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Strategic Speed Choice by High-Frequency Traders under Speed Bumps

Jun Aoyagi

ISER Discussion Paper from Institute of Social and Economic Research, Osaka University

Abstract: We study how high-frequency traders (HFTs) strategically decide their speed level in a market with a random speed bump. If HFTs recognize the market impact of their speed decision, they perceive a wider bid-ask spread as an endogenous upward-sloping cost of being faster. We find that the speed elasticity of the bid-ask spread (slope of the endogenous cost function) negatively depends on the expected length of a speed bump since a longer delay makes market makers insensitive to HFTs' speed increment. Hence, speed bumps promote the investment of HFTs in high-speed technology by reducing the marginal cost of getting faster, undermining their intended purpose of protecting market makers. Depending on the expected length of a bump, an arms race among HFTs exhibits both complementarity and substitution. These findings explain the ambiguous empirical results regarding speed bumps and adverse selection for market makers.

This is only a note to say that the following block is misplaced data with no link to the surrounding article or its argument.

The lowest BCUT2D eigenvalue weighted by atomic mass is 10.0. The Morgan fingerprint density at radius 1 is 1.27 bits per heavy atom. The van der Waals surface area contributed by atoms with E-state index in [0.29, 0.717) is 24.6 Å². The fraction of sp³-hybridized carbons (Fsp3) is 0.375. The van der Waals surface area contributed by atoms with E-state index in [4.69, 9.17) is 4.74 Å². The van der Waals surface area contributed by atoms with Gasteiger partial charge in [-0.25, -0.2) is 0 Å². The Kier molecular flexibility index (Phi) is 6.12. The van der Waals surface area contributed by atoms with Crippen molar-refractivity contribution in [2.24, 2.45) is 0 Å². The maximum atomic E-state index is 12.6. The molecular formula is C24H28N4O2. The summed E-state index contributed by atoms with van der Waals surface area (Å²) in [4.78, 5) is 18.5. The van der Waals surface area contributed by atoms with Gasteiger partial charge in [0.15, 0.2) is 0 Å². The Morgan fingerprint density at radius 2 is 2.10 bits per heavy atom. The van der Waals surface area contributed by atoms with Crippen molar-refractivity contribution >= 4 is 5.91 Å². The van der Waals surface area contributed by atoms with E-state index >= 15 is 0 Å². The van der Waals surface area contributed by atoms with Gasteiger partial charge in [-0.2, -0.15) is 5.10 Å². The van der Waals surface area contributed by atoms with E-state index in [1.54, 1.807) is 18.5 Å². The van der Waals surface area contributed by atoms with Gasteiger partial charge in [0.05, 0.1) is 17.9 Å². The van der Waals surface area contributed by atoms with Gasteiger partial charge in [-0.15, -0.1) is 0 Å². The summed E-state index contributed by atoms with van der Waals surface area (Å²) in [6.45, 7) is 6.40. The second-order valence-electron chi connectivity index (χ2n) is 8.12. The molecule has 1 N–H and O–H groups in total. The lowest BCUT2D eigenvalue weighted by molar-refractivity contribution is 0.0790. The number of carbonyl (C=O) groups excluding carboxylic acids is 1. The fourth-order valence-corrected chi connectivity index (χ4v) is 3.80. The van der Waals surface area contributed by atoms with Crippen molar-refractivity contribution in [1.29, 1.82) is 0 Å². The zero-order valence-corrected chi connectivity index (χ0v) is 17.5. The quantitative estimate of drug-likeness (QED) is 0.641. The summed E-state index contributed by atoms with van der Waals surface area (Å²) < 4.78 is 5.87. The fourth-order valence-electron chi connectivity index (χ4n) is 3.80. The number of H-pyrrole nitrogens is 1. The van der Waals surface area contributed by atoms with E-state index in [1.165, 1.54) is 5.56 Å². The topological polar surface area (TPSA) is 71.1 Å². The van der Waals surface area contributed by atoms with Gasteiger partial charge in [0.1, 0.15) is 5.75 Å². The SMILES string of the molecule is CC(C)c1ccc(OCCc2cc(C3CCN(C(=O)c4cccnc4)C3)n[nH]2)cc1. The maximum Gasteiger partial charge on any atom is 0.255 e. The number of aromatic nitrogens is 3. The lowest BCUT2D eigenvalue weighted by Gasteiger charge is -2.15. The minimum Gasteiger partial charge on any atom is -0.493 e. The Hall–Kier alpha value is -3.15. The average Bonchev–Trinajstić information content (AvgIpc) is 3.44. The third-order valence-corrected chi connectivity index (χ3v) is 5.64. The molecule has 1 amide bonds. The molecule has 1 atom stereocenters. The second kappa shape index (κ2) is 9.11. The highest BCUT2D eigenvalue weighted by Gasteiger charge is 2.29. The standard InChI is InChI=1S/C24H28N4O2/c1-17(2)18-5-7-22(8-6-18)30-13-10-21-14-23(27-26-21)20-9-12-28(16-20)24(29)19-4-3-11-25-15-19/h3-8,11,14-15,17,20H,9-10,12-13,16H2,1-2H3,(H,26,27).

Date: 2019-02
New Economics Papers: this item is included in nep-mst
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